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My husband is a real life superhero. I don't just say that because he works hard and he's a good dad, I say it for many other reasons too.
1. Being that he's an ironworker, technically I can call him my own personal Iron Man. It's corny, I know, but there's so much to what he does, to what all Ironworkers do, that makes them superhuman. What we see as dangerous and insane they see as just another day.
2. The field of iron working really is the backbone (or steel frame) of America. They build our majestic skyscrapers, our town halls, our schools and hospitals that educate and care for our families, the sports stadiums where we watch our favorite games, the arenas where our kids play sports, the airplane hangers that our military parks their airplanes, and so much more.
3. They really do scale tall buildings like a superhero, but without capes. Which brings me to my next reason, which, in my opinion, is the most important one.
4. Ironworkers literally risk their lives each and every day. They all have their own reasons for doing what they do, and one of the reasons my husband does it is to provide for his family. He rarely ever complains as he wakes up before dawn to head out for the day. While me and the kids are sleeping soundly, he ties up his work boots and quietly gives me a kiss. He might not know it, but I'm always awake and always grateful that he takes the time to do that. We have two paintings above our bed: “Always kiss me goodnight,” and “Always kiss me goodbye.” The goodnight one was my idea, but the goodbye one was his idea because he wanted a daily reminder that every morning could be the last time we say goodbye, so take nothing for granted. Then he pushes that thought out of his head, hops in his truck, and ventures off to wherever the job requires. Most days he works sun up to sundown in the blistering heat or bitter cold. Sometimes in the snow, rain, or wind. The only relief he gets from extreme weather conditions is a few days in the fall and spring if the temperature is perfect or if it's raining so hard that they have to call it a day.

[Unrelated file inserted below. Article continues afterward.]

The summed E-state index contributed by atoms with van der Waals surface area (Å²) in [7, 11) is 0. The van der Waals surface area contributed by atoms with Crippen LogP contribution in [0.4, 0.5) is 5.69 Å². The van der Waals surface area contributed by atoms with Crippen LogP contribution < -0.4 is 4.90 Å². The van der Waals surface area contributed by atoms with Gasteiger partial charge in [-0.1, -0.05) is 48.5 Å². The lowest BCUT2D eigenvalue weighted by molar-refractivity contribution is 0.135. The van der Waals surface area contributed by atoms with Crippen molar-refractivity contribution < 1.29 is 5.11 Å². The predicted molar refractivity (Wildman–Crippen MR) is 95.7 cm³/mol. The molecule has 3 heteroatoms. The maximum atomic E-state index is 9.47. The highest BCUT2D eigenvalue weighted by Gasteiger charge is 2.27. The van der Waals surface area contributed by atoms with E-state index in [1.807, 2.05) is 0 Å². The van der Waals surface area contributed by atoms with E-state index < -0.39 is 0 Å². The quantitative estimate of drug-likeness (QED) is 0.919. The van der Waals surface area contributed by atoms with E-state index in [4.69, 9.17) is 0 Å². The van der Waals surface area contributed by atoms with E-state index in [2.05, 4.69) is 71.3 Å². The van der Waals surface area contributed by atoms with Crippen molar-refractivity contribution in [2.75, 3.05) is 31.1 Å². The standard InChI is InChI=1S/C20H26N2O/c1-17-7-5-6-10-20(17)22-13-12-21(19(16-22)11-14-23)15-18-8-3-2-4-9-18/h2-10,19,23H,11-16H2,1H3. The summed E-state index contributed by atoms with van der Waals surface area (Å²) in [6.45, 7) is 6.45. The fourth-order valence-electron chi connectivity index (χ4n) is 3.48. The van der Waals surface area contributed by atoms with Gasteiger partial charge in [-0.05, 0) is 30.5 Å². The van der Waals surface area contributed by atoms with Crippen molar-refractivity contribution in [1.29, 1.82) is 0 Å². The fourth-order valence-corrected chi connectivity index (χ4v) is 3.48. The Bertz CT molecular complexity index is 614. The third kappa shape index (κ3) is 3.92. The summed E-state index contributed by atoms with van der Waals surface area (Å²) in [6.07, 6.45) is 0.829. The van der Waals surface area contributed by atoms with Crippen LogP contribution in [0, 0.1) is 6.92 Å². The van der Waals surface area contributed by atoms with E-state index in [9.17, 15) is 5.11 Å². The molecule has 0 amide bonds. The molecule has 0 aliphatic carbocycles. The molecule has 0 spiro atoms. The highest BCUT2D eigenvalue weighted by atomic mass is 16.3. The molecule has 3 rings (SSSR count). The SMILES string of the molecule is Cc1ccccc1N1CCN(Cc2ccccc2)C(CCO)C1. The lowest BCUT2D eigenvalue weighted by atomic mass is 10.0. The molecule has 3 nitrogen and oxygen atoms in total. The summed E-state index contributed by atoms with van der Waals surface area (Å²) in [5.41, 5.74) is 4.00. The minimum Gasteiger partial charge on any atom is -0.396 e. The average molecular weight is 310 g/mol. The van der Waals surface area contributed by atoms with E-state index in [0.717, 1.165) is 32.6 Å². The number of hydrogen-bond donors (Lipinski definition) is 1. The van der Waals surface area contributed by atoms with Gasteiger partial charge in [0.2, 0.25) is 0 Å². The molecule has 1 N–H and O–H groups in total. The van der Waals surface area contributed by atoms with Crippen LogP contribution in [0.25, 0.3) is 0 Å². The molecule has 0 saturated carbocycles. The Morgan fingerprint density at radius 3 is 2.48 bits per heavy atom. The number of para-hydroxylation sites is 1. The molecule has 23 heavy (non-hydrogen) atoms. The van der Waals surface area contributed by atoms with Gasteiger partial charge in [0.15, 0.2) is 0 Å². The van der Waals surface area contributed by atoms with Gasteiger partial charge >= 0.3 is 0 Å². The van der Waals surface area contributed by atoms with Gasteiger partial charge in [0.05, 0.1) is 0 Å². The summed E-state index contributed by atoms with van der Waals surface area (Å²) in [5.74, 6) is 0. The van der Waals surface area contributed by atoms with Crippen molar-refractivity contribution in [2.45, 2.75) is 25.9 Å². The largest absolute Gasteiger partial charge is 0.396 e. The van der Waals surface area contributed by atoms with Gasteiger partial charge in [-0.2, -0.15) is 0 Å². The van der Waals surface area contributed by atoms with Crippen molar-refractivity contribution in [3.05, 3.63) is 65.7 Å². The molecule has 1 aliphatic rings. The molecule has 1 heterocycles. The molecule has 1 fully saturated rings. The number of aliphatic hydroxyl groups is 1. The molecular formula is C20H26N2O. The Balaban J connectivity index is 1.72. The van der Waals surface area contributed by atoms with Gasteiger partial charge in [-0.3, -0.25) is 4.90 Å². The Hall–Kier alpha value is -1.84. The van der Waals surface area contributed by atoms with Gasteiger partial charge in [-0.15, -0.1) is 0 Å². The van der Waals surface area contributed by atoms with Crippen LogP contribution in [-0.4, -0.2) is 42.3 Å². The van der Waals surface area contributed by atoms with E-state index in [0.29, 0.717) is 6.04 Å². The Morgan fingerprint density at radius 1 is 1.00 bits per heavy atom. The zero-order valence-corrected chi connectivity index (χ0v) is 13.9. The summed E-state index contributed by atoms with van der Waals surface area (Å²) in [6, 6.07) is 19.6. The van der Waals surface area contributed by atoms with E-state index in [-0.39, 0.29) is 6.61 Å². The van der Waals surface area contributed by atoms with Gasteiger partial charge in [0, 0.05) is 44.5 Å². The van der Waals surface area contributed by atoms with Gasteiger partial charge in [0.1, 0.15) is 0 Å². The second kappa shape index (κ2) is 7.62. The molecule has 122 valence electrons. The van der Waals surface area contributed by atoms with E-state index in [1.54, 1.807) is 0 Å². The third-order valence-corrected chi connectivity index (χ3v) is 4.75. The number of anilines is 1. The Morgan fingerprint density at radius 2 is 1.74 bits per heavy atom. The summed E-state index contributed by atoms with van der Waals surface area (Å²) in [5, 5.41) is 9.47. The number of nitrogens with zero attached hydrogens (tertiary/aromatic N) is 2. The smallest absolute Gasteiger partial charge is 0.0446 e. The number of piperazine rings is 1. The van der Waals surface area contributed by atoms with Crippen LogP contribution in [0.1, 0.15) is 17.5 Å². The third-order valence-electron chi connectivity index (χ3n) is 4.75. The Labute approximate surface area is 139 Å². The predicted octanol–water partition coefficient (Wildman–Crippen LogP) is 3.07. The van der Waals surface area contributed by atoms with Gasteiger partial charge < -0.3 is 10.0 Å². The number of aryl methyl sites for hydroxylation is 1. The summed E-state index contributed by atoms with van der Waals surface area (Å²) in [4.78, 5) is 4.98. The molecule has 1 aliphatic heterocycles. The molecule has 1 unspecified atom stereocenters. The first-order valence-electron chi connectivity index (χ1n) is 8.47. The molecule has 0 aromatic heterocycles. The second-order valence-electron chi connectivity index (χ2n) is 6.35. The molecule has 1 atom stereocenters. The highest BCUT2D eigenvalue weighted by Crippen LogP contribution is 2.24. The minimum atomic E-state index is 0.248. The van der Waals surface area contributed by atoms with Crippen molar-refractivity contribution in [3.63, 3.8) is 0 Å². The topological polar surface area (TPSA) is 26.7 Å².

A few times a year he has to travel out of state for work. Anywhere from four to 14 hours away from home. Usually to a place where it's much hotter or colder than he's accustomed to. Sometimes he's only gone for a week, other times he's gone for a few months. He might get a weekend to come home during that time but only if the job is running on schedule. If so, then he spends the only two days in a row that he has off, driving several hours to and from home for sometimes only one night with his family. He's missed birthdays, anniversaries, school plays, sports games, first steps, first words, and so much more that he will never get back. Iron workers not only risk their lives, but their marriages and other relationships as well. Over time they become tough, calloused, and even numb, when necessary. They find their coping mechanism and hold on for dear life. Their bodies age much faster than ours. They are tired in more ways than you can imagine. It's hard to understand why anyone would choose to live a life like this, but those who do it might argue that this life chose them. That once they started, it became ingrained in them. Some have left to venture down other roads, but most come back to it because it runs in their veins.
From what I gather through late night talks with my husband or overhearing the laughing and reminiscing of the guys at our barbecues, is that iron working is a brotherhood. They are a big family made up of a strong group of crazy ass guys who would do anything for each other, and in some cases have. They have watched each other rise, and watched some fall. They have watched some lose everything that matters to them, and they have watched some even lose their lives. They are strong, resilient, and amazing. They are superheroes.